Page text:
Protect & Serve–A creative exercise

Rick ReedNews0 Comments

This will be the first in a series of scenarios where you will be instructed to put yourself in the place of victim, witness, perpetrator, suspect, police, or other persons involved in a criminal event.

The purpose of this exercise is to test what ordinary people would do when faced with the decisions depicted in these scenarios.

Instructions: Read the scenario and put yourself in the mind of each of the characters portrayed. Then read the questions at the end of the scenario. These questions are intended to make you think more like the character.

When you are ready, re-post this on Linkedin with your answers, impressions, suggestions, or what-not.

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You are in Kohl’s parking lot. It’s evening. When you arrived the parking lot was crowded and you were lucky to find a space. You spent more time in the store than you intended but you found exactly what you wanted. You have just bought things for a patio party you are hosting tonight. You are excited because you found everything at a low enough price that even your husband won’t blow a gasket. You still have to stop at your daughters because she has called and asked for help with a recipe. You know she doesn’t really want help with the recipe. Things are going bad between your daughter and her husband. She hasn’t wanted you to know, but you know because you are her mother. You hope she is wanting to talk.

You load your purchases in the back of your SUV. Your mind is full of what you have to do today, and worried for your daughter and her marriage and even that clod of a husband of hers.

You are so distracted you don’t notice the young man at first. Then he is so close you turn toward him. Everything happens so fast. A blur. Of fear, of confusion, of pain.

The young man shot you twice. Once in the stomach, once in the head. He probably thinks you are dead. You seem to be floating. You hear a commotion but can’t separate the sounds into meaningful bits. Your last thoughts are of your husband, your daughter.

You now are a customer in the parking lot of Kohl’s. You saw the man come up behind the woman loading her car. He walks right up to her and shoves her. She tries to shove him away. He pulls out a large gun, black, maybe a semi-automatic, he’s not sure. The man shoots the woman who is still trying to fend him off. She stops struggling and just looks at the man. She slumps against the door and slides to the ground, her upper body held in a sitting position by the door. The man steps over her and opens the front door of the SUV. He is going through her purse, taking some things, throwing other things across the parking lot. He gets in the drivers seat, starts the SUV, and drives away. The back drivers door bangs against the woman’s body and she is finally scraped off on the car parked next to her. The back wheels run over her chest and crush her head. The SUV drives away. You call the police.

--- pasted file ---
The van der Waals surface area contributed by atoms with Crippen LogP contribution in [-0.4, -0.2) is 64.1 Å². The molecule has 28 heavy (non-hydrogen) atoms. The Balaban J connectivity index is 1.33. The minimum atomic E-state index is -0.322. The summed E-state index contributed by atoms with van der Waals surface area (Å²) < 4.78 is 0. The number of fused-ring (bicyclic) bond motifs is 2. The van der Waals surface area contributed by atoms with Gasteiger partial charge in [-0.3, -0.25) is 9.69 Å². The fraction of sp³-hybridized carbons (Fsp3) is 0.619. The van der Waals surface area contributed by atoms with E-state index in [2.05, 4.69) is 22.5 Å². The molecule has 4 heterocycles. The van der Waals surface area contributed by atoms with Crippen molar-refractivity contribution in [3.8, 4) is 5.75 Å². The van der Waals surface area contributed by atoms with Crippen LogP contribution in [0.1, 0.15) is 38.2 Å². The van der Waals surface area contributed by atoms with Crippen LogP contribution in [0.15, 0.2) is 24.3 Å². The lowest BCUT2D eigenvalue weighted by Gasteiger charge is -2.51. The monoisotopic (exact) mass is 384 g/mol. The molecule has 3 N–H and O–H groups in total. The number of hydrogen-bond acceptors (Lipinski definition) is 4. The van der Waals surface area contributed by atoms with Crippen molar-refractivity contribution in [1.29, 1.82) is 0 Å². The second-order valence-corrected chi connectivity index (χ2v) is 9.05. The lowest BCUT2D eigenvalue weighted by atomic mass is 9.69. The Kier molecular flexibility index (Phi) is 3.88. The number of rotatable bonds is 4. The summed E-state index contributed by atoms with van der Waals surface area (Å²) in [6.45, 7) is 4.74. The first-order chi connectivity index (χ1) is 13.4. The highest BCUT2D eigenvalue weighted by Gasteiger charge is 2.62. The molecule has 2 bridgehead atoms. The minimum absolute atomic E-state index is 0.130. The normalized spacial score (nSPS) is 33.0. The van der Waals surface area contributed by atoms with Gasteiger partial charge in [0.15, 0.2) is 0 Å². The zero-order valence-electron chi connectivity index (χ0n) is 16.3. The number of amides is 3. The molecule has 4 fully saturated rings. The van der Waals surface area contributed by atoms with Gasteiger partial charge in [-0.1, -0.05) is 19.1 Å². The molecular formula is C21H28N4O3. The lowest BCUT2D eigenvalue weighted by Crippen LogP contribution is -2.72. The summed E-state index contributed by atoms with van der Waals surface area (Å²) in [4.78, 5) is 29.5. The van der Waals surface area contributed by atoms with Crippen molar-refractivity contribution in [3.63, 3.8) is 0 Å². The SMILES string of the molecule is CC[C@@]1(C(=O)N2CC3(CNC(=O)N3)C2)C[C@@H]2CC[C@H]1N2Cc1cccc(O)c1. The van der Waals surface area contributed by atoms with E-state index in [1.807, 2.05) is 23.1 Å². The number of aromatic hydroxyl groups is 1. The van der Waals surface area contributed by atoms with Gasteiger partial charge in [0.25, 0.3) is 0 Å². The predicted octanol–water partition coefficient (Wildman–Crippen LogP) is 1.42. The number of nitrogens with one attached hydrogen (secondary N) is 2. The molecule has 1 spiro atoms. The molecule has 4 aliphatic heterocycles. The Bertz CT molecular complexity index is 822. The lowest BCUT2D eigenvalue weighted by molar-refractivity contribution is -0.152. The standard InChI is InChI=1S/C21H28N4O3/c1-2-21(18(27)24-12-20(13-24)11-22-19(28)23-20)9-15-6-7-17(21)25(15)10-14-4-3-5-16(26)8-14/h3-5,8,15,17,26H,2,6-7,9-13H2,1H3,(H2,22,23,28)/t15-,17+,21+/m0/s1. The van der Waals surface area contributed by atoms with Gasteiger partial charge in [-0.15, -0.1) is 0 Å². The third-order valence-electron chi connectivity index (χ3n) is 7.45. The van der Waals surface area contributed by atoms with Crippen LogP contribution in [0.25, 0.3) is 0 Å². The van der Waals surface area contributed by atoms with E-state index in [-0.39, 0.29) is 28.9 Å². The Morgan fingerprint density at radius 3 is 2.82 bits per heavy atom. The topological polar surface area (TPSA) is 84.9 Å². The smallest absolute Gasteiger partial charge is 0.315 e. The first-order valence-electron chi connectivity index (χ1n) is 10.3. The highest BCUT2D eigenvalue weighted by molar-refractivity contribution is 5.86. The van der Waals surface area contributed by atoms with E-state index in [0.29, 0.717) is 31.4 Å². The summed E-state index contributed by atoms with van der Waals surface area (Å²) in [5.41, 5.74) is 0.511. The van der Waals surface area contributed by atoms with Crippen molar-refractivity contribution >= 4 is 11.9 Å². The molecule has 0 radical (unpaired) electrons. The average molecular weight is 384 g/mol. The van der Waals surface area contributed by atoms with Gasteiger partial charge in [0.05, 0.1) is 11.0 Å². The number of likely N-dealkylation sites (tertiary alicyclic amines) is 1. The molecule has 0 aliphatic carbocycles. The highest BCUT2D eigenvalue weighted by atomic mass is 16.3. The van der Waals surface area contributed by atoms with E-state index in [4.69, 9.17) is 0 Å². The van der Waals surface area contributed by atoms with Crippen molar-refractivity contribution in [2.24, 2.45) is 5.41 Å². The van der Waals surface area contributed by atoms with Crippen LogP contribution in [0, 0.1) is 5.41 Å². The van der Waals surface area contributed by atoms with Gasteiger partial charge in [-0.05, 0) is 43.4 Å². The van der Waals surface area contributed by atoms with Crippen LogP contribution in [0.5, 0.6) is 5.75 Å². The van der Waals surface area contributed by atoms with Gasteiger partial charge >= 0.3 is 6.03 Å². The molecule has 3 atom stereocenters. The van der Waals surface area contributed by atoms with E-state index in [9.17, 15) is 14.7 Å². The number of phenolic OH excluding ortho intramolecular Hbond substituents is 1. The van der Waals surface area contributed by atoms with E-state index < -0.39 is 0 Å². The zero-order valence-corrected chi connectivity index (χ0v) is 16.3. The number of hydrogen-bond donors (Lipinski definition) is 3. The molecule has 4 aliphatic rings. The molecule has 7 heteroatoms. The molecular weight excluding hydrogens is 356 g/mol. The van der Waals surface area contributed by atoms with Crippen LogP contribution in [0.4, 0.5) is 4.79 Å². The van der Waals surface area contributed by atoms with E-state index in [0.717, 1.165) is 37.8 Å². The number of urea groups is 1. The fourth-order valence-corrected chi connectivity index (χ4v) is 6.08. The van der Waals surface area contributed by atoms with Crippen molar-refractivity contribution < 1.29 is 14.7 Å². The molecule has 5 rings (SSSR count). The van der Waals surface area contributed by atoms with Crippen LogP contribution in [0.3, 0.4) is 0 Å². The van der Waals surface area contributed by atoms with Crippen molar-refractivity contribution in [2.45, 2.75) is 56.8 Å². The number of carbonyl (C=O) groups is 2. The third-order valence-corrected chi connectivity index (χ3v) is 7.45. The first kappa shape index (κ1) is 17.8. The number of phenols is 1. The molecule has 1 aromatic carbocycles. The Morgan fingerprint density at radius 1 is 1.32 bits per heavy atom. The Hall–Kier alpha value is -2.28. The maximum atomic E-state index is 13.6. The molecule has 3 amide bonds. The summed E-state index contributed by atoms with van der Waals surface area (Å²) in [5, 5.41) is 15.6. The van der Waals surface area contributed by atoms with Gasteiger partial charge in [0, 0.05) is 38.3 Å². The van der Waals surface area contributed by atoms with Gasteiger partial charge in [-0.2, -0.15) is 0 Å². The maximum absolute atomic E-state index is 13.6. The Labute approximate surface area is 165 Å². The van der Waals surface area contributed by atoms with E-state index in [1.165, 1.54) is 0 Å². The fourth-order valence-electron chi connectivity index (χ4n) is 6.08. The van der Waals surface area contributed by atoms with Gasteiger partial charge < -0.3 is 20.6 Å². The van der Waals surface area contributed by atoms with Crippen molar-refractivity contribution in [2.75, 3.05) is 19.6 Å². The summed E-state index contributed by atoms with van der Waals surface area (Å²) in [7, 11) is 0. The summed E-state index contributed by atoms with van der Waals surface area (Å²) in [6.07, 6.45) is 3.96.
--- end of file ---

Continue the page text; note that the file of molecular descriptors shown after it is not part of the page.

You are a policeman. Dispatch tells you there is a robbery in progress at Kohl’s in the parking lot. Shots were fired. A woman has been hurt. An ambulance is on the way. Dispatch gives the description of the SUV and the direction it was last seen going. You are only three blocks away.

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QUESTIONS: As the victim, you only want to know why this happened. There are those that will place part of the blame for this event on you. You should have been more observant. You should have carried mace. You should have used your cars mirrors to watch around you. You should have parked in a space closer to the building. You shouldn’t have been distracted. And, on and on.

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As the witness: What did you see? What did you do? What could you have done? Did you record it on your cell phone? If so, will you put it on Youtube? Will you give it to the police? What are some considerations that may or may not affect your credibility as a witness? What are some personal considerations that may or may not affect your decision to stay and help? What if you knew the suspect? What if you knew the victim? What if you hate the police? Would race play a part in your interpretation of the incident?

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As the suspect what questions do you have about the victim. About the robbery. What do you do now? Where do you go? What if you are captured? Was there a witness? Etc.

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As the police officer: What do you know about this crime? Will you go to the scene and render aid? Will you try to stop the SUV? Where will you go first? Will you use force if the suspect resists arrest? What departmental policies dictate any of these things? How will that affect you personally?

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